Getting Out Of Hand

Album: The Essential Bangles (1981)

Songfacts®:

  • This was the first single for the Bangles, who at the time were known as The Bangs. It's their only release under that name; they had to change it when another group called The Bangs threatened legal action.

    The group formed earlier in 1981 when Susanna Hoffs answered an ad placed by the Peterson sisters - Debbi and Vicki - looking for another guitarist. Bass player Annette Zilinskas joined and appeared on this track.

    They released the song on their own label, Downkiddie Records. Hoffs hand-delivered a copy to the influential KROQ Los Angeles disc jockey Rodney Bingenheimer, who was suitably impressed and played it on his show in the summer of 1981. This got the attention of manager Miles Copeland, whose clients included The Go-Go's and his brother Stewart's group, The Police. The Bangles signed with Copeland's I.R.S. Records, and they were off and running. After releasing a 5-song EP on I.R.S., they got a deal with Columbia, which issued their debut full-length, All Over the Place, in 1984. By this time Zilinskas had left, replace by ex-Runaway Michael Steele. The album sold modestly, but their next, Different Light, was one of the biggest albums of 1986.
  • Vicki Peterson wrote the song but Susanna Hoffs took the lead vocal. It's about a girl who finds out her man has been running around with another girl - his philandering is getting out of hand. In a Songfacts interview with Peterson, she said: "I had written 'Getting Out Of Hand' about a little bit of a fantasy, a romantic triangle going on. And I liked the challenge of adding some harmonies that were a little tweaked, they weren't quite the one-three-five harmony. There was almost a sourness to the chords and in the chorus.

    That was part of The Bangs sound: We took everything that was expected and then tweaked it just a little bit. And then the guitars, at the time I was playing the Les Paul I'd had since high school and I had a 1968 Strat. Susanna had a Rickenbacker, which was awesome."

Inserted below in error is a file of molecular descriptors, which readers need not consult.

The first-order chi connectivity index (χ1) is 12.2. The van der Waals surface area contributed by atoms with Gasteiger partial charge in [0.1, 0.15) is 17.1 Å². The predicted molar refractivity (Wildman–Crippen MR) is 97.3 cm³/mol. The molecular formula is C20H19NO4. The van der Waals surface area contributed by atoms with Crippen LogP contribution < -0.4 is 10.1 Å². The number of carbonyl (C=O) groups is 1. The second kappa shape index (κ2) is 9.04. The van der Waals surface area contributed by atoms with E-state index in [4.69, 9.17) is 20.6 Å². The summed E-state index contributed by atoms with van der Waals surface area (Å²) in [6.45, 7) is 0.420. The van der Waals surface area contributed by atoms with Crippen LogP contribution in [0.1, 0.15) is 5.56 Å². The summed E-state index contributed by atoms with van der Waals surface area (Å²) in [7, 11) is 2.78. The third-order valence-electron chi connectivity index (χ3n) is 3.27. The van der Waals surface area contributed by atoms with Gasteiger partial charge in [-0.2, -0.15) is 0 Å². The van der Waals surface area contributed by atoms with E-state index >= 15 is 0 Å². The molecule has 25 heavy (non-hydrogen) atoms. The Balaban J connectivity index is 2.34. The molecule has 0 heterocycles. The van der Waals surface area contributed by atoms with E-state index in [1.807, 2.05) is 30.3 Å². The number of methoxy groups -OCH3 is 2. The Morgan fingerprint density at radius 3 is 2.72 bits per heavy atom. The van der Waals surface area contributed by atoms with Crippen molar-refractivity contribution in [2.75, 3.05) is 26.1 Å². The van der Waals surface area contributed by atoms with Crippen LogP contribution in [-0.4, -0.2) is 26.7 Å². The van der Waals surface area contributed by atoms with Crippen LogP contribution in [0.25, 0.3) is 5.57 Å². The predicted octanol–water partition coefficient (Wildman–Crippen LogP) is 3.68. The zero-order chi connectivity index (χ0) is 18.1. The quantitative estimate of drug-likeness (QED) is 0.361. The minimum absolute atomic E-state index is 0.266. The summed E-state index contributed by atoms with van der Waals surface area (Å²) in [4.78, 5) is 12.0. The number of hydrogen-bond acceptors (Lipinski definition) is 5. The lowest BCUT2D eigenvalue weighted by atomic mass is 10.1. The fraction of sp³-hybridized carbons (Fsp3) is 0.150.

• With a '60s throwback feel ("Ticket To Ride" by The Beatles comes to mind), the song fits into the "Paisley Underground" genre, a term used to describe several early '80s bands based in Los Angeles that couldn't be classified as punk or new wave. Other acts in this rubric include The Three O'Clock, The Dream Syndicate and Rain Parade. The Three O'Clock covered it on the 2018 Paisley Underground compilation 3 x 4.
  • The band was keen to release this song because they got some bad information leading them to believe if they put out a single under a band name, they got to keep that name. It did not, and they had to relinquish the name.

Comments

Be the first to comment...

Editor's Picks

Second Wind Songs

Second Wind SongsSong Writing

Some songs get a second life when they find a new audience through a movie, commercial, TV show, or even the Internet.

Goodbye, Hello: Ten Farewell Tour Fake-Outs

Goodbye, Hello: Ten Farewell Tour Fake-OutsSong Writing

The 10 biggest "retirement tours" that didn't take.

Booker T. Jones

Booker T. JonesSongwriter Interviews

The Stax legend on how he cooked up "Green Onions," the first time he and Otis Redding saw hippies, and if he'll ever play a digital organ.

Kerry Livgren of Kansas

Kerry Livgren of KansasSongwriter Interviews

In this talk from the '80s, the Kansas frontman talks turning to God and writing "Dust In The Wind."

Actors With Hit Songs

Actors With Hit SongsMusic Quiz

Many actors have attempted music, but only a few have managed a hit. Do you know which of these thespians charted?

Chrissie Hynde of The Pretenders

Chrissie Hynde of The PretendersSongwriter Interviews

The rock revolutionist on songwriting, quitting smoking, and what she thinks of Rush Limbaugh using her song.